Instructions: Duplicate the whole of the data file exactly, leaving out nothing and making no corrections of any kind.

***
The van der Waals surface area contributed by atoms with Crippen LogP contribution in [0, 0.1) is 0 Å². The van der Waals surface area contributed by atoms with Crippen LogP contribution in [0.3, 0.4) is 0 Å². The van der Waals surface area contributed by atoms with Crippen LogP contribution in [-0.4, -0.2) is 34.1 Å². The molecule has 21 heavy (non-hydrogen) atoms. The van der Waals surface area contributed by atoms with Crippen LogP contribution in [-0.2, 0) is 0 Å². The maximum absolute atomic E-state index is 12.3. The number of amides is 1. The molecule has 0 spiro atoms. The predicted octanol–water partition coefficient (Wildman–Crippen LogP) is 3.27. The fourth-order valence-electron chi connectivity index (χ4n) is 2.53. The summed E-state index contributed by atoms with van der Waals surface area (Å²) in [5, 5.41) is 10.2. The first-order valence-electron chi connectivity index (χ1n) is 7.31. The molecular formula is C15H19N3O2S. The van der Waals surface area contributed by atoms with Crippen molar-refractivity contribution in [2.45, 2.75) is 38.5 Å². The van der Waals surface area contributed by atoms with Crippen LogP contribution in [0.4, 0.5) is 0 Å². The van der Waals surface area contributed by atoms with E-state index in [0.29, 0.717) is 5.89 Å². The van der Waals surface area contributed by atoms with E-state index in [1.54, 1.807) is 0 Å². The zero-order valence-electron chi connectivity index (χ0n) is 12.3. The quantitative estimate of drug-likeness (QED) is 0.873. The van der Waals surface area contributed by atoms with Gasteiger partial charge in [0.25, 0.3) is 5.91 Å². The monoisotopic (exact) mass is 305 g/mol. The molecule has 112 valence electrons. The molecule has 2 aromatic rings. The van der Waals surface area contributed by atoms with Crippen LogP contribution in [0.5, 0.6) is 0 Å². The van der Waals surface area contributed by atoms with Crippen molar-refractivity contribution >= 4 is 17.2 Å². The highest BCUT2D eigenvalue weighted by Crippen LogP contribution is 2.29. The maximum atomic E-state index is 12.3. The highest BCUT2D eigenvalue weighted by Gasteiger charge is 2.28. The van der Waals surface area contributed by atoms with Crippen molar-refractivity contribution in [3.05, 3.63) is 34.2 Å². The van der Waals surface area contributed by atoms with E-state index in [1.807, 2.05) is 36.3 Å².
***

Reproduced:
The van der Waals surface area contributed by atoms with Crippen LogP contribution in [0, 0.1) is 0 Å². The van der Waals surface area contributed by atoms with Crippen LogP contribution in [0.3, 0.4) is 0 Å². The van der Waals surface area contributed by atoms with Crippen LogP contribution in [-0.4, -0.2) is 34.1 Å². The molecule has 21 heavy (non-hydrogen) atoms. The van der Waals surface area contributed by atoms with Crippen LogP contribution in [-0.2, 0) is 0 Å². The maximum absolute atomic E-state index is 12.3. The number of amides is 1. The molecule has 0 spiro atoms. The predicted octanol–water partition coefficient (Wildman–Crippen LogP) is 3.27. The fourth-order valence-electron chi connectivity index (χ4n) is 2.53. The summed E-state index contributed by atoms with van der Waals surface area (Å²) in [5, 5.41) is 10.2. The first-order valence-electron chi connectivity index (χ1n) is 7.31. The molecular formula is C15H19N3O2S. The van der Waals surface area contributed by atoms with Crippen molar-refractivity contribution in [2.45, 2.75) is 38.5 Å². The van der Waals surface area contributed by atoms with Crippen LogP contribution in [0.4, 0.5) is 0 Å². The van der Waals surface area contributed by atoms with E-state index in [0.29, 0.717) is 5.89 Å². The van der Waals surface area contributed by atoms with E-state index in [1.54, 1.807) is 0 Å². The zero-order valence-electron chi connectivity index (χ0n) is 12.3. The quantitative estimate of drug-likeness (QED) is 0.873. The van der Waals surface area contributed by atoms with Gasteiger partial charge in [0.25, 0.3) is 5.91 Å². The monoisotopic (exact) mass is 305 g/mol. The molecule has 112 valence electrons. The molecule has 2 aromatic rings. The van der Waals surface area contributed by atoms with Crippen LogP contribution in [0.5, 0.6) is 0 Å². The van der Waals surface area contributed by atoms with Crippen molar-refractivity contribution >= 4 is 17.2 Å². The highest BCUT2D eigenvalue weighted by Crippen LogP contribution is 2.29. The maximum atomic E-state index is 12.3. The highest BCUT2D eigenvalue weighted by Gasteiger charge is 2.28. The van der Waals surface area contributed by atoms with Crippen molar-refractivity contribution in [3.05, 3.63) is 34.2 Å². The van der Waals surface area contributed by atoms with E-state index in [1.807, 2.05) is 36.3 Å².